Years pass as tales are written in this dazzling game of tactics and narrative, choices and memories.
Wildermyth’s heroes don’t look like heroes. Not at the start, anyway. With their simple felt-pen facies, dots for eyes, kinked line for a mouth, they look like the chattering cast from a ’90s newspaper comic strip, like Judge Reinhold captured by a funfair caricaturist, or like the cheery helpers that I might once have found inside an Usborne kids book that’s trying to teach me about the nitrogen cycle. At first, this was a little odd, a little off, even. I’m going off on a searing adventure down into the flaming mines of lord whatever and I’m taking these rickety Dilberts with me?
Many hours in, I’ve started to suspect that the visual design of Wildermyth’s heroes is actually something very close to genius. This is a complicated, potentially rather dense game – an RPG tactics affair, with a focus on procedural narrative and character development, character bonding. Look for depths, and the ground falls away obligingly in every direction. But Wildermyth never feels complicated. Its stacked brilliances never seem to teeter around you. And for a player like me, hesitant, inpatient, perhaps a little dim, this is important. Wildermyth has riches, glorious riches, but it also wants you to stick around long enough to find them. It’s wonderfully complex, but it’s also simple to start playing, and simple to get your head around. Wildermyth, and Wildermyth’s art, understands the importance of being approachable. You know, like a children’s Usborne book that’s teaching you about the nitrogen cycle.
It’s more fun than that, and that’s not to knock Usborne. In truth, I suspect Wildermyth is more fun than almost any game out there at the moment. I have been told to play this many times over the last year by colleagues and friends who are far smarter than me. Then they would start to describe Wildermyth, and I got a bit afraid. What awaits? Nothing less than the classic dungeons and dragons experience. A party, a quest, a bunch of nasty creeping things in the way. Twists! Loot! Choices! Lineages! Get at it. But listen: there is nothing to be afraid of. There is only joy, only treasure.
I am going to start with what initially seems to be the center of things – and a wonderful center it would make. As a tactical RPG, Wildermyth is firmly in the XCOM mould, which is to say it takes Firaxis’ brilliant two-actions-per-turn template and spins it outwards into magic. XCOM could have been a frightening proposition in itself, but that two-actions business was inspired. Move your toy soldiers around. Go on. What can they do? Two things: move once, and shoot, or move twice and not shoot. Two points to spend per turn. That’s the basics, a moveset that both promised mastery and threatened entrapment, a moveset that left you alone with your own tactical skills and shortcomings, and it was impossible not to get your head around that.
It’s such a simple template that it copes very well with the kind of attendant complexity that makes these games truly tactical, and truly worth playing. When it’s time for your party to battle in Wildermyth, you’re all dropped into a little papercraft grid, folded card cut-outs providing the Mary Blair prop-trees and rocks and elven arches, as well as thickets of flame and hideous monsters and your own team even, each hero a millimeter thick, if that, but so full of heart. Turn by turn you move around, discovering enemies and attacking them, discovering enemies and being attacked. There are classes and melee weapons and ranged weapons and magic, most of which hinges on bringing rocks and trees and other parts of the scenery to life and turning it to your cause. You can hit someone with an axe, sure, but you can also blast a discus of stone from a pile of rocks, or turn tree bark into hot shrapnel and fling it at your foes. In Wildermyth, you can kill someone, and I am giddy just to type this, with a bookcase. And your enemies can kill you with a bookcase in return! And that’s just the magic part. That’s just magic users.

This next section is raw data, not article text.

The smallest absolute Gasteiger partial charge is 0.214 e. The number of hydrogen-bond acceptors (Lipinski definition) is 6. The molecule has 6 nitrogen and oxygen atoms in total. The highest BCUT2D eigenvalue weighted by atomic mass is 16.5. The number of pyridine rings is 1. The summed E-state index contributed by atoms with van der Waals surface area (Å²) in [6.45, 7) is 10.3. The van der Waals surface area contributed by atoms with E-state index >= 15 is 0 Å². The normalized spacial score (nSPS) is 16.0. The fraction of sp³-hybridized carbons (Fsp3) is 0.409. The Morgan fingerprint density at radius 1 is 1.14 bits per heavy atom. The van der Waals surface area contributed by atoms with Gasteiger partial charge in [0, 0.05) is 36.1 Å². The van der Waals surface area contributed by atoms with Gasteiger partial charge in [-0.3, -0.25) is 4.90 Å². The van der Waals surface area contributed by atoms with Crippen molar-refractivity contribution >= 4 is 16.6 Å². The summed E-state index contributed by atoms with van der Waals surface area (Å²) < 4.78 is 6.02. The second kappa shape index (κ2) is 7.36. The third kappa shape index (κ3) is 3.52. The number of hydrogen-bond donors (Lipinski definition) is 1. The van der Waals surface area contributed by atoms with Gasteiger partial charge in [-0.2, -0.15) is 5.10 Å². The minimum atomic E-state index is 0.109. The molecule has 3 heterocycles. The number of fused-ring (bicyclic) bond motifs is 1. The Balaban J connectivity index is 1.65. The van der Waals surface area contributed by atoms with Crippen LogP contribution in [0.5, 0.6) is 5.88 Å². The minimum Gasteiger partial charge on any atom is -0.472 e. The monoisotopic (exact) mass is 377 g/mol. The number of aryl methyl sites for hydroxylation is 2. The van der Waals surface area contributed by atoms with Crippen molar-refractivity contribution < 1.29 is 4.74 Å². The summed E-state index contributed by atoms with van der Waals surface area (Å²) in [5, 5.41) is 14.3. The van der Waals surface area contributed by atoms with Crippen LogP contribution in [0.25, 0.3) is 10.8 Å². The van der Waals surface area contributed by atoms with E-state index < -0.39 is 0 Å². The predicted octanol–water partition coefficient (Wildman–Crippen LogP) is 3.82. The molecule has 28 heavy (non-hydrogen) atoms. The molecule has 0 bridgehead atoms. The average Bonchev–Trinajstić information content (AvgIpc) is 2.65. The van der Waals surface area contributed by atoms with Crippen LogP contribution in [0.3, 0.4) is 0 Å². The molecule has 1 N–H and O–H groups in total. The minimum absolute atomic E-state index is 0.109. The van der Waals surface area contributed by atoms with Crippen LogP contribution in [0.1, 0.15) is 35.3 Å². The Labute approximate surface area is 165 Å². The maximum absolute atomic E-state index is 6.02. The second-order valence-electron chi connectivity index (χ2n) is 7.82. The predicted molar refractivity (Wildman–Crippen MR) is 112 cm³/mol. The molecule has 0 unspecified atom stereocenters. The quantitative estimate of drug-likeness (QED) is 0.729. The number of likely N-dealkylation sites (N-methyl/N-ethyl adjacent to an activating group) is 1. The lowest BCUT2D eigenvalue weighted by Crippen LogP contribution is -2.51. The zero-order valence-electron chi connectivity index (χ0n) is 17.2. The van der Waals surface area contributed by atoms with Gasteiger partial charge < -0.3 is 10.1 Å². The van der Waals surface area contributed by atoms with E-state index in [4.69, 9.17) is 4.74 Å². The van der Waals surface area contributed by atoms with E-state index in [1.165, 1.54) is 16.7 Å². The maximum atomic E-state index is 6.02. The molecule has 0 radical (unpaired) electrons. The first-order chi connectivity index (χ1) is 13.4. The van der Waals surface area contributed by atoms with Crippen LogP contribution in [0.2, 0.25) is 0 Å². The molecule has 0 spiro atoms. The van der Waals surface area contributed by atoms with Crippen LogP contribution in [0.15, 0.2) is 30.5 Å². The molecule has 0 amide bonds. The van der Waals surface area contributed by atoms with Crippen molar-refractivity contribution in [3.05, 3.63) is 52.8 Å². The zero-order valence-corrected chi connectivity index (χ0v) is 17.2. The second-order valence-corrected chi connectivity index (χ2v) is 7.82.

There are deeper complexities, but they reveal themselves over time. Placement is important because you can flank enemies for a greater chance at damage. Placement is also important because if you line up with your allies you can create a wall, for extra protection. That second move, if you put both your action points into movement, will leave you exposed, so think about cover. Think about lines of sight and any area-attacks that enemies bring. One absolute beast I loathe to see shambling towards me on the battlefield brings a whole annulus of sorrow, staining tiles around them a burning red that does an itchy, low-level kind of grief. So think about target-prioritisation too.
Combat’s thrilling and full of taxing moment-to-moment choices as you advance across the elbowy terrain. It may be paper, but there’s a sense of crunch and impact that makes it feel real – or fantasy real, which is probably even better. And in that peculiar way specific to turn-based tactics games, it’s all richly storyful, too. So many sudden rescues, shocking twists in your fortune dictated by nothing but hidden dice rolls and movement ranges. Oh, the things that happen out there in the papercraft dungeons and vales!
Survive battles and you get loot – new weapons, new armour and trinkets. And you level up. This means your party members get to pick from a range of new passive and active skills, randomly shuffled, almost all of them brilliant. Want to deal more damage as you lose health? No problem. Want a spell-caster to be able to summon roots that clutch as well as discuses of stone and shredded bark? You got it. My favourite is a perk that allows you to go into the Wildermyth equivalent of overwatch at the end of every turn, regardless of what you spent your action points on. Emboldening. It’s my favourite today, anyway. Who knows about tomorrow.
These skills tie into the rest of the game, the game played between the battles. And this is where Wildermyth has properly got to me.